Group therapy is a popular mode of psychological treatment designed to alleviate psychological problems and improve psychological growth. The approach involves logic and emotional interaction between group members and the therapist and also among clients. The modality provides a cheaper alternative to psychotherapy to a large number of clients. Group therapy seeks to effect psychological wellness to members. However, the efficacy of group therapy is limited to negative outcomes when ethical issues that involve the group leader or group members arise. Ethical issues arise when the therapist is not skillful or well trained in handling confidential issues of each member of the group or the group as a whole. Group therapists should be mental health professionals with specialized and specific group therapy training to minimize ethical issues that result in negative outcomes. The paper focuses on the ethical issues that group therapists and group members face regarding patient confidentiality among members and the consequences they face once they breach these agreements.
Ethical Dilemas
To understand the ethical issues involved in group therapy sessions, two scenarios are discussed in depth. The first scenario is that of Sue. She is one of the participants in a women’s group therapy. One day she testifies how effective group therapy has been to her life. She discloses that some years back, she had unappropriate sexual desires towards small boys. Although Sue claimed to have never acted on them, she admitted that the thoughts caused her abundant pain. After interacting with people with the same issues for more than a year, she successfully got rid of the thoughts and desires for small boys. Meg, another group member, after the session comes for advice. Her nephew and Sue’s daughter attend the same class in school.
She learns that her nephew has just been invited to a sleepover at Sue’s home. She is now confused whether she should advise her brother against letting her nephew attend the sleepover.
She understands that it is wrong to expose anything discussed in the group to the session but she is uncomfortable to letting her nephew at Sue’s house.
Ethical Principles in Group Therapy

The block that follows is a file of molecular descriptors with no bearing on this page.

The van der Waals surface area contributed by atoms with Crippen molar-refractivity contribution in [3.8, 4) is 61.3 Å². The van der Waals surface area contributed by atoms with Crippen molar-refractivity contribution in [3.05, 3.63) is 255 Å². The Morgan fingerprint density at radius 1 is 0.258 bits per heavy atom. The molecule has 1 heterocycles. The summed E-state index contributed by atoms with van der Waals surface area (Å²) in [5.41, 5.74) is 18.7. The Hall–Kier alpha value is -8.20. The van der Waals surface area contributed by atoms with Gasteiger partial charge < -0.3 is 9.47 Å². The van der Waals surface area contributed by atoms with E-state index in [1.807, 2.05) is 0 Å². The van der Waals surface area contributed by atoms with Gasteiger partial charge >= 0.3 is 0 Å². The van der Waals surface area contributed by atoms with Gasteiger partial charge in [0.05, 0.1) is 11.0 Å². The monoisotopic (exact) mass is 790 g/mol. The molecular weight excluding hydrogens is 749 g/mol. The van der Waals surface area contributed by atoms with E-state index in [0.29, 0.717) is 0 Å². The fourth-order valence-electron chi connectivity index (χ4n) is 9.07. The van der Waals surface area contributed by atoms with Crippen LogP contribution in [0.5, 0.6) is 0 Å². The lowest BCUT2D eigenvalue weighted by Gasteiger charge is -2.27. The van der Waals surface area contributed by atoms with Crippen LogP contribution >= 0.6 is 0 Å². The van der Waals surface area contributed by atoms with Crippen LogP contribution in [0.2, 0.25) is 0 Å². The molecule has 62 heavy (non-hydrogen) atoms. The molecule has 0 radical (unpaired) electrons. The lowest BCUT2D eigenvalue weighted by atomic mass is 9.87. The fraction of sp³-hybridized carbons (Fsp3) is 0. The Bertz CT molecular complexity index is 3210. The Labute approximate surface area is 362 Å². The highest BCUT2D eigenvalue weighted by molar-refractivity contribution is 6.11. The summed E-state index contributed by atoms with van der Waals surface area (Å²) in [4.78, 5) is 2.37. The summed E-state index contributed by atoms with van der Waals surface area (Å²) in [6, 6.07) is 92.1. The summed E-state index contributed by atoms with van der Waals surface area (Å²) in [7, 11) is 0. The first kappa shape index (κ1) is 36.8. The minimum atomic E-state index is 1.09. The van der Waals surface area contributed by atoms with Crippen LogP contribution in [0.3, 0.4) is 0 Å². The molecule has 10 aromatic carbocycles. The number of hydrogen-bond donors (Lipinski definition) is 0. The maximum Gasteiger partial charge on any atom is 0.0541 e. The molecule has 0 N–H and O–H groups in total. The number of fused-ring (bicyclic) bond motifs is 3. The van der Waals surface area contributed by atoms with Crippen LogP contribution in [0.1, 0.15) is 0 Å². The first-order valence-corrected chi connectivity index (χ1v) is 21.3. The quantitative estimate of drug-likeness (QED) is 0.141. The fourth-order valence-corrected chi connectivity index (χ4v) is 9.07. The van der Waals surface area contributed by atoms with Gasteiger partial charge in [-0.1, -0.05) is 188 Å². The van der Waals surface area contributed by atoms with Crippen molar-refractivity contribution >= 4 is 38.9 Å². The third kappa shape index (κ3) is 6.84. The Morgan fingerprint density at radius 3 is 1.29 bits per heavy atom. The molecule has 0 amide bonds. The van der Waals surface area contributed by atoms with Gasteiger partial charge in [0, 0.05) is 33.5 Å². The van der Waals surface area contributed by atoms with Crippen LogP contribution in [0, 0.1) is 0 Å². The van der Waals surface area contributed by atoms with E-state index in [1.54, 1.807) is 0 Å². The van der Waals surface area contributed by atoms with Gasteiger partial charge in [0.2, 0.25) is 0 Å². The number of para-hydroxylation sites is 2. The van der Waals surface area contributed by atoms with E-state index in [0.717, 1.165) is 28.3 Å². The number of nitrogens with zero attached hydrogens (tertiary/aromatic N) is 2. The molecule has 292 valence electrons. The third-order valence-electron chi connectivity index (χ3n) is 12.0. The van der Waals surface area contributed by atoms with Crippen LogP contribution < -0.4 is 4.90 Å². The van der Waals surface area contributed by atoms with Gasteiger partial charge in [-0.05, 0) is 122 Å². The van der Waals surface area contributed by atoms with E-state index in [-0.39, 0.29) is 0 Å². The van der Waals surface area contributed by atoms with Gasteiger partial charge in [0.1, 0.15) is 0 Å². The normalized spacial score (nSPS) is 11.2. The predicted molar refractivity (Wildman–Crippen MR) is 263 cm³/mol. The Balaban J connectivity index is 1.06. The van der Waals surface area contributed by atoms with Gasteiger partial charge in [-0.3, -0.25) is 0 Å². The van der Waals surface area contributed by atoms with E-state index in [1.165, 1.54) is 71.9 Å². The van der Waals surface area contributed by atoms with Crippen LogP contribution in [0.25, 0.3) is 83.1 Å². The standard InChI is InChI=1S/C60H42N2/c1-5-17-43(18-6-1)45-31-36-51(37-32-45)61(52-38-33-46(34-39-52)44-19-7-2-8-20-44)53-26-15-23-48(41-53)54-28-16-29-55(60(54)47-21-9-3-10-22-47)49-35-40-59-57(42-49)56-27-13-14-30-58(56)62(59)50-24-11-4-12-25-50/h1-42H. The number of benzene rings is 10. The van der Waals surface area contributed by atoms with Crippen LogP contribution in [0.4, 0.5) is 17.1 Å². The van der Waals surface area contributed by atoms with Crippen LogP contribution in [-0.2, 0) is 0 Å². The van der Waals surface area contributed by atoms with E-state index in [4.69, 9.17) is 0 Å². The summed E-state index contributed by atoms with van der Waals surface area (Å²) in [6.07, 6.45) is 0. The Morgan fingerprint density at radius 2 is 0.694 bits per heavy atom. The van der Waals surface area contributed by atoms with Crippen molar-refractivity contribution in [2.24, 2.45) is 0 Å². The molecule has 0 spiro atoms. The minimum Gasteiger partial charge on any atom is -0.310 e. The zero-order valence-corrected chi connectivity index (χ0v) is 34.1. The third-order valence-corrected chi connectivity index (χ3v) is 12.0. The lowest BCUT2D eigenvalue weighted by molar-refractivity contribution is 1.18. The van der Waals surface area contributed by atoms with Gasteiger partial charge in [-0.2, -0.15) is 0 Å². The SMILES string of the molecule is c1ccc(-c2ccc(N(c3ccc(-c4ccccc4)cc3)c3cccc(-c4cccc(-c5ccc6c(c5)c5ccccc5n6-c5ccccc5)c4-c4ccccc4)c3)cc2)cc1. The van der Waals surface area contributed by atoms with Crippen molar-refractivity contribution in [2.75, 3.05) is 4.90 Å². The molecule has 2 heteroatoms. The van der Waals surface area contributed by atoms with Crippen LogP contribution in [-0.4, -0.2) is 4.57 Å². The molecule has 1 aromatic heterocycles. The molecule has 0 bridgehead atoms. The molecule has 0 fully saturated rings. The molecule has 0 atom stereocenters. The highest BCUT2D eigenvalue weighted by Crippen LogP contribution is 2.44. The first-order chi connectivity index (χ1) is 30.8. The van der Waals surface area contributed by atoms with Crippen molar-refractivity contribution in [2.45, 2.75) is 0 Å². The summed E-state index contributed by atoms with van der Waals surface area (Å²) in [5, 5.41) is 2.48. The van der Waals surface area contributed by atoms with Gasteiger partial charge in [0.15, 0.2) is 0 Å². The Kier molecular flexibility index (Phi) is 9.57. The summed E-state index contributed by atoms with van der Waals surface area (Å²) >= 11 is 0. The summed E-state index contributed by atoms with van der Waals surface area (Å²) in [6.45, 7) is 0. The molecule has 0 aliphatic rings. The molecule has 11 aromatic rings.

As a group therapist, one of the expected ethical principles is to value equality and tolerance between people and enable friendly solutions to conflicts between individuals. The case has two implications. On one other hand, if Meg decides to advise her brother against allowing the children’s sleepovers, she would have prevented her nephew’s potential sexual molestation. Assuming that Sue is still susceptible to her sexual desires towards minors, she could attempt to move on to them. On the other hand, Sue could have completely had a change of sexual desires in children. If Meg decides to advise her brother against her nephew’s sleepover at Sue’s house, the conflict will arise, and Sue’s confidential testaments will be revealed. This will lead to conflict and lack of trust to sue towards the therapist and the whole group. Meg should take Sue by her word that she changed and has no sexual interests in minors anymore. The best decision to take as a group therapist is to remind Meg to stick to her part of the confidentiality agreement as Sue claimed to have never acted on her feelings towards minors. Meg and Sue should be encouraged to continue with their group psychotherapy participation only so long as appropriate to the patient’s needs. Sue’s confession should not create animosity between Meg and sue or any other member related to a minor.
Issue of Confidentiality
Discussion of other members While offering Meg advice, avoid discussion of Sue’s confession with Meg. Focus on the consequences of Meg opening up to her brother. Meg should also be guided on the importance of safeguarding fellow group members’ privacy, not only Sue’s but also other group members. Meg should be encouraged to embrace the concept of confidentiality and not share anything with her brother regarding Sue or any other group member. This will not only prevent problems of lack of trust among Meg and other group members, but it will also uphold Sue’s dignity and integrity. The consequences of breaching confidentiality should be clarified and explained to her.